“In South Africa, the Fourth Industrial Revolution is seeing incumbent banks leveraging new technology to make things fast, smarter and less expensive for their customers, to enhance their existing offering,” Brits says.
The Centre of Excellence identified the following changes in these key banking functions:
• Payments. The report found that the development of smartphone payments through digital wallets and mobile banking apps was allowing customers to store card details digitally and transact using their phones.
• Deposits and lending. The report found that an alternative lending landscape was emerging in the credit market that provides ways of assessing credit and securing funding from lending products outside the banking system.
• Capital raising. Retail trading platforms are providing algorithmic trading capabilities, and “copy trading” allows less experienced investors automatically to replicate the trades of more experienced investors.
• Investment management. Robo-advisers are automating the guiding investors’ decisions by calculating risk profiles and providing a formulaic financial plan or investment portfolio.
ASSURERS 'BEHIND THE CURVE'
The South African life assurance industry risks suffering the same fate as the dinosaur if it does not rid itself of institutional complexity, says Michael Goemans, the chief executive of Investec Life.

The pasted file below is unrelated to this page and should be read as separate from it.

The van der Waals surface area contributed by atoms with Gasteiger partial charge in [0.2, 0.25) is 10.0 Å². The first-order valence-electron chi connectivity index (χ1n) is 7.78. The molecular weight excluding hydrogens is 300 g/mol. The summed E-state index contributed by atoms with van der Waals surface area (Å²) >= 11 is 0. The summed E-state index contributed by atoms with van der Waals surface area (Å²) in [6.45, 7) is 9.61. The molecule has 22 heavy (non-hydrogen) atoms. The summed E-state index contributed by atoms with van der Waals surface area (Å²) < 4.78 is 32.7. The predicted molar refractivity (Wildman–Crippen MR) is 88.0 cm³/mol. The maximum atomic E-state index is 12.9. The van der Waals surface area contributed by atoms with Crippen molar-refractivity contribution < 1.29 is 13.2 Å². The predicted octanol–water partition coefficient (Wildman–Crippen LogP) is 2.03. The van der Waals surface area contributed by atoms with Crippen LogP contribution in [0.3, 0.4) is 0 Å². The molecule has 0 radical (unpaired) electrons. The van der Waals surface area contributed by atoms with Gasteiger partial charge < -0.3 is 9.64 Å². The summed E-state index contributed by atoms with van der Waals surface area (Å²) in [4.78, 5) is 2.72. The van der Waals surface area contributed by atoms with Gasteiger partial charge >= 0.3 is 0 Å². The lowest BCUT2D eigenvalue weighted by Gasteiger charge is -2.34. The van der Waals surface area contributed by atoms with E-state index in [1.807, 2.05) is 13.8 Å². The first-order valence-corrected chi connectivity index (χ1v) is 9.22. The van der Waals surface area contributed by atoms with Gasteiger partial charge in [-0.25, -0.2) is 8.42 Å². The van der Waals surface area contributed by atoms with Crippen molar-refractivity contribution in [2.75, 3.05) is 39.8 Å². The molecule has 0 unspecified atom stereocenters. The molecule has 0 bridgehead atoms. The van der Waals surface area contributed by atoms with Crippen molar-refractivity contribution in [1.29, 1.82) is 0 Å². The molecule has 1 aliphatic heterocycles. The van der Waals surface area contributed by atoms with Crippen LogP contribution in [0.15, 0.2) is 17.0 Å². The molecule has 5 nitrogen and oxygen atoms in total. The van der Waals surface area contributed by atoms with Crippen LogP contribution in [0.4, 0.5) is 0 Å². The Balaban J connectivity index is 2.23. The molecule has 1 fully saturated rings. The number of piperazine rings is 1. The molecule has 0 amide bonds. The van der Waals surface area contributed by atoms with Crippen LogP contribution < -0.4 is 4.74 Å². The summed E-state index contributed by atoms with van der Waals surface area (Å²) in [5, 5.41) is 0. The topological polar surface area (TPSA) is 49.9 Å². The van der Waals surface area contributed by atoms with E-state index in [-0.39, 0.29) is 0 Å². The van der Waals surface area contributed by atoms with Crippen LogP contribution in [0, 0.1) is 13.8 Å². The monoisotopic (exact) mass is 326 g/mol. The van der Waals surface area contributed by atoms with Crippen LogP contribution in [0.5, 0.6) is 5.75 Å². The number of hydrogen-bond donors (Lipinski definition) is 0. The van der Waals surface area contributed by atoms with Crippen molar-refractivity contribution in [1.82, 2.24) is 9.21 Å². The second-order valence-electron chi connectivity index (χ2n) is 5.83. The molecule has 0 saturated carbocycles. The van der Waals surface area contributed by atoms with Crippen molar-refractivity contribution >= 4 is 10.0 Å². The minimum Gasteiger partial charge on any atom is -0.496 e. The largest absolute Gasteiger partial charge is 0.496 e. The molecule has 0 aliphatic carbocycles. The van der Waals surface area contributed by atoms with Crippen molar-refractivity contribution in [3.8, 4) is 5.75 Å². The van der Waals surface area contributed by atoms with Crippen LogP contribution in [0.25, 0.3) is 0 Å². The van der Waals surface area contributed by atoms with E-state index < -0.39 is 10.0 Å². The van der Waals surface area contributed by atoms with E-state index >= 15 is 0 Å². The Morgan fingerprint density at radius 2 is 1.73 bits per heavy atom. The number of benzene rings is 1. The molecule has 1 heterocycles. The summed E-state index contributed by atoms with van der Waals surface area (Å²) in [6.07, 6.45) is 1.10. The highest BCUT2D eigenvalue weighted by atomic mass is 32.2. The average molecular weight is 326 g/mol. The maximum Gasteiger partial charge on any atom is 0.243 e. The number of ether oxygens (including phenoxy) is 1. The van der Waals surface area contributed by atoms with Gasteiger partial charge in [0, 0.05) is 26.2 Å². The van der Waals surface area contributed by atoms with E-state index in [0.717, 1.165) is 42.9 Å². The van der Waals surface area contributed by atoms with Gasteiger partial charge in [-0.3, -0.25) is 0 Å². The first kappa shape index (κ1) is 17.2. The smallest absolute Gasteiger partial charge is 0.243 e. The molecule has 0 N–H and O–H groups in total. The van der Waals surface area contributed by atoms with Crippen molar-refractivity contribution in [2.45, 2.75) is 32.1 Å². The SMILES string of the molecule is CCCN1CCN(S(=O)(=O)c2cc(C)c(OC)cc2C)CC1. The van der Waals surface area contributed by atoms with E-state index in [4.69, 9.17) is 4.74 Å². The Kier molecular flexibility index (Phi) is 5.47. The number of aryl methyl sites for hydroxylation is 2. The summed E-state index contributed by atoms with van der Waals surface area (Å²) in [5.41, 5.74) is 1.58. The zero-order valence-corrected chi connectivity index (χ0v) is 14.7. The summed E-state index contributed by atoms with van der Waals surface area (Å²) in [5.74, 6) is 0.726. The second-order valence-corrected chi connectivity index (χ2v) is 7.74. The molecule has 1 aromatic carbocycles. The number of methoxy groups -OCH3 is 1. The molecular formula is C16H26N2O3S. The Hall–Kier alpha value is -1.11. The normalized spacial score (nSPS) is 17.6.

“The potential for innovation in the South African life market is clear. While it hasn’t always been as client-centric as it could be, reduced complexity and increased levels of client personalisation, flexibility and technology will be what defines a more compelling proposition,” Goemans says.
Investec Life says change in the life assurance industry should be supported across the following three key areas:
• Simplification. Investec Life says its research shows that clients want less complex products, simpler ways to access products, and simpler ways to customise products to suit their individual needs across all life stages, at a reasonable cost.
• Personalisation. Investec Life says the sector remains focused on legacy models and products that do not meet the ever-evolving demands of client-centricity. Goemans says clients want solutions that can be integrated into their overall financial portfolio, and that give them greater choice and flexibility.
• Integration. Investec Life says new technology, combined with new processes, enables clients to get what they want, how they want it and when they want it. Furthermore, technology will be the key enabler of a truly great client experience.
BENEFITS OF DIGITAL INNOVATION
David Ranch, a data analyst at consultancy firm AlixPartners, says fintech offers consumers the following benefits:
• The growth of robo-advice, which helps consumers to optimise their use of financial products. Experts anticipate that, over time, robo-advisers will enable consumers to become more financially savvy.
• Personal analytics. The data consumers have at their fingertips gives them greater insight into their finances.
• Price comparison. Giving customers access to machine-readable files of their transaction data facilitates straightforward comparisons and enables customers to make better-informed choices about where they can obtain the best value.